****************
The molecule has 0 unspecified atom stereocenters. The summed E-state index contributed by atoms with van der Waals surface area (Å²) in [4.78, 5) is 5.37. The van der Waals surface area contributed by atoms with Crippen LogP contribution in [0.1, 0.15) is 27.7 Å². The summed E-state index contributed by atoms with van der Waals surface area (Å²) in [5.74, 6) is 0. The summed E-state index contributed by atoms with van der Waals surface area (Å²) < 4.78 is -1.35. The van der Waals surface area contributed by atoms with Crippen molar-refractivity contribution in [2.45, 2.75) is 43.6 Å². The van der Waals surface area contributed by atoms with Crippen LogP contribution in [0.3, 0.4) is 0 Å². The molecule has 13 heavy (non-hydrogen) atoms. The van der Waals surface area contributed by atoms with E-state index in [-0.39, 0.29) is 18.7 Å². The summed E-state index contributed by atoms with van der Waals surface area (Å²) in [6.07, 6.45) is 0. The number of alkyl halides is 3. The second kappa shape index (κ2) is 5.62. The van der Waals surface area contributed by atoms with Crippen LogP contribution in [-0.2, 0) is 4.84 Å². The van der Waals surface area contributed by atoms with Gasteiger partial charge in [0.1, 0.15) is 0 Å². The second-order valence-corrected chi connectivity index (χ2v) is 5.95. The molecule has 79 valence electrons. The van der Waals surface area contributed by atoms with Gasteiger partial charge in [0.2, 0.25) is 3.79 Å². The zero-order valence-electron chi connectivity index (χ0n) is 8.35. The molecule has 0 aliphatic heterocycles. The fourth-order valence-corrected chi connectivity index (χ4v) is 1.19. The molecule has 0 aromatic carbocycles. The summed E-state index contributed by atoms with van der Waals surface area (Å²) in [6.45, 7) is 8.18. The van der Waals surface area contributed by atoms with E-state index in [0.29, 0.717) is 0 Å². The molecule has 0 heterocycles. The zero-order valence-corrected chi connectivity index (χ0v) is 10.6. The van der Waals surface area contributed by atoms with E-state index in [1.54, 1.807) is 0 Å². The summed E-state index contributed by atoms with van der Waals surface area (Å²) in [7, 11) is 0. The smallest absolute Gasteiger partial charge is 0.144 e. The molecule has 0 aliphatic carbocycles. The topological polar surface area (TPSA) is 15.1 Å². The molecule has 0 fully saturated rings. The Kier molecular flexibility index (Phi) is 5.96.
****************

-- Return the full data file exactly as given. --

The molecule has 0 unspecified atom stereocenters. The summed E-state index contributed by atoms with van der Waals surface area (Å²) in [4.78, 5) is 5.37. The van der Waals surface area contributed by atoms with Crippen LogP contribution in [0.1, 0.15) is 27.7 Å². The summed E-state index contributed by atoms with van der Waals surface area (Å²) in [5.74, 6) is 0. The summed E-state index contributed by atoms with van der Waals surface area (Å²) < 4.78 is -1.35. The van der Waals surface area contributed by atoms with Crippen molar-refractivity contribution in [2.45, 2.75) is 43.6 Å². The van der Waals surface area contributed by atoms with Crippen LogP contribution in [0.3, 0.4) is 0 Å². The molecule has 13 heavy (non-hydrogen) atoms. The van der Waals surface area contributed by atoms with E-state index in [-0.39, 0.29) is 18.7 Å². The summed E-state index contributed by atoms with van der Waals surface area (Å²) in [6.07, 6.45) is 0. The number of alkyl halides is 3. The second kappa shape index (κ2) is 5.62. The van der Waals surface area contributed by atoms with Crippen LogP contribution in [-0.2, 0) is 4.84 Å². The van der Waals surface area contributed by atoms with Gasteiger partial charge in [0.1, 0.15) is 0 Å². The second-order valence-corrected chi connectivity index (χ2v) is 5.95. The molecule has 79 valence electrons. The van der Waals surface area contributed by atoms with Gasteiger partial charge in [0.2, 0.25) is 3.79 Å². The zero-order valence-electron chi connectivity index (χ0n) is 8.35. The molecule has 0 aliphatic heterocycles. The fourth-order valence-corrected chi connectivity index (χ4v) is 1.19. The molecule has 0 aromatic carbocycles. The summed E-state index contributed by atoms with van der Waals surface area (Å²) in [6.45, 7) is 8.18. The van der Waals surface area contributed by atoms with E-state index in [0.29, 0.717) is 0 Å². The molecule has 0 heterocycles. The zero-order valence-corrected chi connectivity index (χ0v) is 10.6. The van der Waals surface area contributed by atoms with E-state index in [1.54, 1.807) is 0 Å². The summed E-state index contributed by atoms with van der Waals surface area (Å²) in [7, 11) is 0. The smallest absolute Gasteiger partial charge is 0.144 e. The molecule has 0 aliphatic carbocycles. The topological polar surface area (TPSA) is 15.1 Å². The molecule has 0 fully saturated rings. The Kier molecular flexibility index (Phi) is 5.96.